Local historians are getting the first taste of what will become a feast of information as the city’s and region’s newspapers become available through an online searchable database.
It will replace a painstaking, imperfect system of research based on volunteers indexing newspapers by subject.
“Right now it’s in soft launch,” acknowledged Thompson Nicola Regional District director of libraries Marc Saunders.
The project, several years in the making, began earlier this month with availability of Kamloops Daily News archived copies to 2001. Kamloops This Week is expected to be online in May.
The archive is presented in a clean, easy-to-search style.
“We want to do all the papers in the TNRD,” Saunders said. “We’re able to do this longer-term preservation.”
The library has in the past made available online searchable stories from city newspapers through a commercial database. But, Saunders said, the service was expensive and provided text-only stories.
The newspaper archive, dubbed Newshound, offers searchable images of the papers, including photos, layout and advertising.
“The goal is to present papers for communities long term so people can reflect back on their history and have that reference point,” Saunders said.
Andrew Yarmie, head of the city’s heritage commission, has spent plenty of time thumbing through index cards at the Kamloops Museum and Archives.
“It’s important to have the newspapers to tell the stories,” he said.
“I’ve always used newspapers for every research project I’ve done.”
Yarmie said the index-based system works for news events, for example, but is impractical for larger sociological research projects.
The project began with the easy part first. For the past 15 years or so, electronic images of Kamloops newspapers have been in existence, but not readily available for research.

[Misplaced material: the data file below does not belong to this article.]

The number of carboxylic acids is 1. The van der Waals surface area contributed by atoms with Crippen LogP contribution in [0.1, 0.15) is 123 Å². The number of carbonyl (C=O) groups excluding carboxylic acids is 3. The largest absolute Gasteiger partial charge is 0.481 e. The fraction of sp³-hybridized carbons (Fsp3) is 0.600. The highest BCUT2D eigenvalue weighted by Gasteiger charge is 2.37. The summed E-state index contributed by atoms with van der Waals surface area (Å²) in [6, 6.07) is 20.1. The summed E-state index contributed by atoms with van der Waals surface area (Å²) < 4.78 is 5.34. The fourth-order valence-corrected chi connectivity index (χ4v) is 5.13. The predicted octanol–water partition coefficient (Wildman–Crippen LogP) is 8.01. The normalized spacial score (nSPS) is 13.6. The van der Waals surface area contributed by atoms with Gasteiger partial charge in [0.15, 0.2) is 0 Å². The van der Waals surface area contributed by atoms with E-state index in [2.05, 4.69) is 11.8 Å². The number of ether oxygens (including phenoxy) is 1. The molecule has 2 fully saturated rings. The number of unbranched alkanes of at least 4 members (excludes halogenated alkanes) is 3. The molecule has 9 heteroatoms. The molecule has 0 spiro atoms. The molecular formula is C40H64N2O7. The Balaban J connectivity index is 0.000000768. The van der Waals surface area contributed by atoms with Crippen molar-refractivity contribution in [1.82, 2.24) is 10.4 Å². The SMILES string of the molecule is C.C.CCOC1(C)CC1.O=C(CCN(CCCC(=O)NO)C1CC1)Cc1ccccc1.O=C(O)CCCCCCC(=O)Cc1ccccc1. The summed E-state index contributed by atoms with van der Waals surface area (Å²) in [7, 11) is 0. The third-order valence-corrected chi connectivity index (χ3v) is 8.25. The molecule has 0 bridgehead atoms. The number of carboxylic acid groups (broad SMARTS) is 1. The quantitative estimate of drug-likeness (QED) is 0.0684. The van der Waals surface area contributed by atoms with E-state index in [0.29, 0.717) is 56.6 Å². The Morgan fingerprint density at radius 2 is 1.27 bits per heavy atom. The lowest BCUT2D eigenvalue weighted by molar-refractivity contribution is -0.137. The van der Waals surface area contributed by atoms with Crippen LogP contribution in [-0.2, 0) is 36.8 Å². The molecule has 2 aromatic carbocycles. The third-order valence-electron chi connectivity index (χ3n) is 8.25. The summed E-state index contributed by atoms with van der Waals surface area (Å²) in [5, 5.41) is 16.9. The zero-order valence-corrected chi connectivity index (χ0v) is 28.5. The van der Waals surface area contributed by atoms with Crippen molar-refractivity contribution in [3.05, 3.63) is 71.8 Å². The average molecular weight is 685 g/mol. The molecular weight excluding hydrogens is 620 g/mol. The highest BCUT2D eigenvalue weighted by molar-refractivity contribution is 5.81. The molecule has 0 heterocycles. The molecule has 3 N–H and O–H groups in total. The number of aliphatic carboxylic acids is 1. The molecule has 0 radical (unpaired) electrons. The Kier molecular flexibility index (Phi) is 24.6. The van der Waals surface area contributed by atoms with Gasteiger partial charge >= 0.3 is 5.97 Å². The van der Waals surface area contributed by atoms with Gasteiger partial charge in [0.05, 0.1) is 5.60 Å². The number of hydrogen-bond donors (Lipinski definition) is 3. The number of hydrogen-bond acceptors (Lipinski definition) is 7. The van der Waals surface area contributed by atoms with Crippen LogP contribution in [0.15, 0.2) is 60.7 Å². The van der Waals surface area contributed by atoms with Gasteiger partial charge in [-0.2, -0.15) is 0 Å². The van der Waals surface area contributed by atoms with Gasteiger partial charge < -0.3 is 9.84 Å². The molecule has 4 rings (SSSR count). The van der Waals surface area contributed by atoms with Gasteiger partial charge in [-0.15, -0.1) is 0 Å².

Saunders said the library is able to get these editions quickly online and make them searchable.
Newspapers from the 1990s from across the region will be made available in the next two years.
Staff are working on digitizing older microfilm and making images available online.
“The tricky thing for us is we’re trying to get good optical recognition,” Saunders said. “We’re dependent on that. We’re running into film that’s really dark.”
Outside the technical problems are copyright challenges. One of the biggest treasures the library hopes to make available is the Inland Sentinel. Newshound has dates blocked out to make the Inland Sentinel available back to 1871.
When it shut the doors in the 1980s, the newspaper was owned by Thomson Corp. Saunders said the billionaire Thomson family owns its rights and he has so far been unsuccessful in getting any correspondence returned from the Thomson family trust.
“I won’t give up on them,” he pledged.
The Merritt Herald, as well as now-closed publications from the Nicola Valley, will be part of the project.
Saunders said he also wants to digitize the Ashcroft-Cache Creek Journal, which he called “a gem.” But, those rights are owned by publisher Black Press.
Once newspapers are 80 years old, they are no longer covered by copyright law. The archive is available at arch.tnrdlib.ca.